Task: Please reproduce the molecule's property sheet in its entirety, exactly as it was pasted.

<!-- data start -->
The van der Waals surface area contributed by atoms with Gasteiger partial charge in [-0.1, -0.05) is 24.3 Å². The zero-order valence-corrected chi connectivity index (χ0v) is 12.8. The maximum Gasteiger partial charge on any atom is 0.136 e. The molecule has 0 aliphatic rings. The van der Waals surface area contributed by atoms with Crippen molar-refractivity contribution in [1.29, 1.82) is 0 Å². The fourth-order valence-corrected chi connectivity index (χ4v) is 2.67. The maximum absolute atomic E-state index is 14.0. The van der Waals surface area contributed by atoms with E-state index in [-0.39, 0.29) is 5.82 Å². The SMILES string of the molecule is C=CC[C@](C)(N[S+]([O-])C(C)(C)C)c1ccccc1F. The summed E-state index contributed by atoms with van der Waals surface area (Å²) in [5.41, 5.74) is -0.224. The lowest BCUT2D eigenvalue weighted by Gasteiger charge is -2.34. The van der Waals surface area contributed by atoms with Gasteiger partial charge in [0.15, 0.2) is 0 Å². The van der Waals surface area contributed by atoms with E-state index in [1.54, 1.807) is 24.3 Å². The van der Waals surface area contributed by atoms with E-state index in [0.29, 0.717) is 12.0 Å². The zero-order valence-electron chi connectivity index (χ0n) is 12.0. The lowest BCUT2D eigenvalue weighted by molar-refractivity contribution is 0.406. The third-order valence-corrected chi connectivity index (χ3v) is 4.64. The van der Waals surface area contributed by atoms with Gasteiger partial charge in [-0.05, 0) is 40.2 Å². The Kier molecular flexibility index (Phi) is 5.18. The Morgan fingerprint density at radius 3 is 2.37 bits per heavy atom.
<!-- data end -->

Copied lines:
The van der Waals surface area contributed by atoms with Gasteiger partial charge in [-0.1, -0.05) is 24.3 Å². The zero-order valence-corrected chi connectivity index (χ0v) is 12.8. The maximum Gasteiger partial charge on any atom is 0.136 e. The molecule has 0 aliphatic rings. The van der Waals surface area contributed by atoms with Crippen molar-refractivity contribution in [1.29, 1.82) is 0 Å². The fourth-order valence-corrected chi connectivity index (χ4v) is 2.67. The maximum absolute atomic E-state index is 14.0. The van der Waals surface area contributed by atoms with E-state index in [-0.39, 0.29) is 5.82 Å². The SMILES string of the molecule is C=CC[C@](C)(N[S+]([O-])C(C)(C)C)c1ccccc1F. The summed E-state index contributed by atoms with van der Waals surface area (Å²) in [5.41, 5.74) is -0.224. The lowest BCUT2D eigenvalue weighted by Gasteiger charge is -2.34. The van der Waals surface area contributed by atoms with Gasteiger partial charge in [0.15, 0.2) is 0 Å². The van der Waals surface area contributed by atoms with E-state index in [1.54, 1.807) is 24.3 Å². The van der Waals surface area contributed by atoms with E-state index in [0.29, 0.717) is 12.0 Å². The zero-order valence-electron chi connectivity index (χ0n) is 12.0. The lowest BCUT2D eigenvalue weighted by molar-refractivity contribution is 0.406. The third-order valence-corrected chi connectivity index (χ3v) is 4.64. The van der Waals surface area contributed by atoms with Gasteiger partial charge in [-0.05, 0) is 40.2 Å². The Kier molecular flexibility index (Phi) is 5.18. The Morgan fingerprint density at radius 3 is 2.37 bits per heavy atom.